Turgay Akay  

Turgay Akay, PhD

Assistant Professor,
Department of Medical Neuroscience,
Dalhousie University



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Tel: (902) 494-2647

Research

Neural networks and control of locomotion

Dr. Turgay Akay studies the movement behavior of animals in order to understand the neuronal mechanisms of locomotion (whole-body movements which include walking, running and swimming), as well as the denervation process in neurodegenerative diseases. He received the inaugural BRC-QEII Foundation Discovery Grant in 2015, for his work to understand the mechanisms that drive the loss of neurons and motor function in ALS. He has also received funding from the Dalhousie Medical Research Foundation, the Nova Scotia Research and Innovation Trust, and Nova Scotia Health Research Foundation. These local funds assisted Dr. Akay in securing large five-year awards from the Canada Foundation for Innovation and NSERC.

Dr. Akay has developed sophisticated experimental models and measurement techniques that allow him to:

  • record the electrical activity of multiple leg muscles during locomotion in mice with genetically manipulated spinal cord circuits, to gain insights into how the nervous system controls locomotion
  • measure the denervation process, in real time, in individual mutant mice that model ALS (Lou Gehrig's disease), from the early stages to the end stages of the disease
  • capture detailed information about the subtle changes that take place as muscles lose their connection to the nervous system in such neurodegenerative diseases as ALS
  • learn how the nervous system compensates for the loss of motor neurons and synaptic connections in neurodegenerative disease

He works extensively with Drs. Vic Rafuse, Ying Zhang, Jim Fawcett, and Angelo Iulianella. Together these researchers form the laboratory-based nucleus of the Mobility Project.

Academic background

Turgay Akay completed an undergraduate degree in fisheries engineering at Süleyman Demirel University in Turkey. His interest in animal behaviour led him back to Germany, where he was born, to pursue a diploma degree in biology at the University of Bielefeld and a PhD at the University of Cologne's Institute for Zoology. During his PhD, he studied neural systems and behaviour at the famed Marine Biological Laboratory in Woods Hole, Massachusetts. Upon completing his PhD in 2002, Dr. Akay re-located to North America. Following postdoctoral stints at the University of Pennsylvania and University of Alberta, Dr. Akay made the move to Columbia University, where he worked with Dr. Tom Jessell and later became an associate research scientist at Columbia's Center for Motor Neuron Biology and Disease. Already a long-time collaborator with Dalhousie's motor neuron researchers, Dr. Akay made the move to Halifax in 2014 to join the Department of Medical Neuroscience.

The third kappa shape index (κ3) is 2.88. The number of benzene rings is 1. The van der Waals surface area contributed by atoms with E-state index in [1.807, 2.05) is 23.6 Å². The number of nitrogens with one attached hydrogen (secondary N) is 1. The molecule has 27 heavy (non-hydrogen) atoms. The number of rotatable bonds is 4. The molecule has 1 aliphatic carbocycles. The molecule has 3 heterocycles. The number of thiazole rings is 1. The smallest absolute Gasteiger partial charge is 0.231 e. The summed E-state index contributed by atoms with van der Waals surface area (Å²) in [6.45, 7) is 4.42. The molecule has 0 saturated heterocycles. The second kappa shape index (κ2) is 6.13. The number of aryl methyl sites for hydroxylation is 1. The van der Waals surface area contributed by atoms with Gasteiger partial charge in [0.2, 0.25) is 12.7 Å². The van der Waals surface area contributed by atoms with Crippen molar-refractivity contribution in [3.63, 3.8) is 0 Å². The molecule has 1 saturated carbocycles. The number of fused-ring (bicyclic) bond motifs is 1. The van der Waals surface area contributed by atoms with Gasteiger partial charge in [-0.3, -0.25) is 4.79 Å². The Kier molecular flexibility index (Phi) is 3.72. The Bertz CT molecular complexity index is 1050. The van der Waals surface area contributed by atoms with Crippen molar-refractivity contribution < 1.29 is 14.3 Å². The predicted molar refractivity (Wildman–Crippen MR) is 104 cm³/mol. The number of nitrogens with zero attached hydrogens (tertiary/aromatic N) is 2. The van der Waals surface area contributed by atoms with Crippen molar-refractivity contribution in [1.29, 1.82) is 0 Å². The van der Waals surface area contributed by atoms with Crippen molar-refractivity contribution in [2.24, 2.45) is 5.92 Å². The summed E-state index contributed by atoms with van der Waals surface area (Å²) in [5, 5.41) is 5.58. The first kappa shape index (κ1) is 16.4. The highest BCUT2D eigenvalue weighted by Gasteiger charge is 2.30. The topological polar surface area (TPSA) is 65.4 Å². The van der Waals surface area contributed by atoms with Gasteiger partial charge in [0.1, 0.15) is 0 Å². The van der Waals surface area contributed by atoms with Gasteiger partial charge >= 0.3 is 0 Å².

Selected Publications

Fiander MDJ, Stifani N, Nichols M, Akay T, Robertson GS. (2017). Kinematic gait parameters are highly sensitive measures of motor deficits and spinal cord injury in mice subjected to experimental autoimmune encephalomyelitis. Behavioural Brain Research. 317: 95-108.

Tuan V Bui, Nicolas Stifani, Turgay Akay, Robert M Brownstone. (2016). Spinal microcircuits comprising dI3 interneurons are necessary for motor functional recovery following spinal cord transection. ELife. 15;5:pii: e21715.

Mendes CS, Bartos I, Márka Z, Akay T, Márka S, Mann RS. (2015).Quantification of gait parameters in freely walking rodents.   BMC Biol.13:50: 50-61.

Akay T, Tourtellotte W, Arber S, and Jessell TM. Modular degradation of elemental locomotor pattern in the absence of proprioceptive sensory feedback. PNAS, 111(47): 16877-16882.

Akay T. (2014) Long-term measurement of muscle denervation and locomotor behavior in individual wild type and ALS model mice. J. Neurophysiol. 111(3):694-703.

Kaplan A, Spiller KJ, Towne Ch, Kanning KC, Choe GT, Geber A, Akay T, Aebischer P, and Henderson ChE (2014). Neuronal matrix metalloproteinase-9 is a determinant of selective neurodegeneration. Neuron 81(2):333-348.

Bui TV, Akay T, Loubani O, Hnasko TS, Jessell TM, and Brownstone RM (2013). Circuits for grasping: spinal dI3 interneurons mediate cutaneous control of motor behavior. Neuron 78(1):191-204.

Mendes C, Bartos I, Akay T, Márka S, and Mann RS (2013). Automated visualization and quantification of gait parameters in freely walking Drosophila melanogaster. Elife: 2:e00231.

Zagoraiou L, Akay T, Martin JF, Brownstone RM, Jessell TM, and Miles GB (2009). A cluster of cholinergic pre-motor interneurons modulates locomotor activity in mouse. 
Neuron 64:645-662.

Zhang Y, Narayan S, Geiman E, Lanuza GM, Velasquez T, Shanks B, Akay T, Dyck J, Pearson KG, Gosgnach S, Fan C-M, and Goulding M (2008). V3 spinal neurons establish a robust and balanced locomotor rhythm during walking. Neuron 60:64-96.

Akay T, Fouad K, and Pearson KG (2008). New technique for drug application to the spinal cord of walking mice. J. Neurosci. Methods 171(1):39-47.

Akay T, Ludwar BCh, G�ritz ML, Schmitz J, and Büschges A (2007). Segment specific reflex-reversal depends on walking direction in stick insect leg. J. Neurosci. 27(12):3285-3294.

 

Last Updated (Tuesday, 18 April 2017 12:54)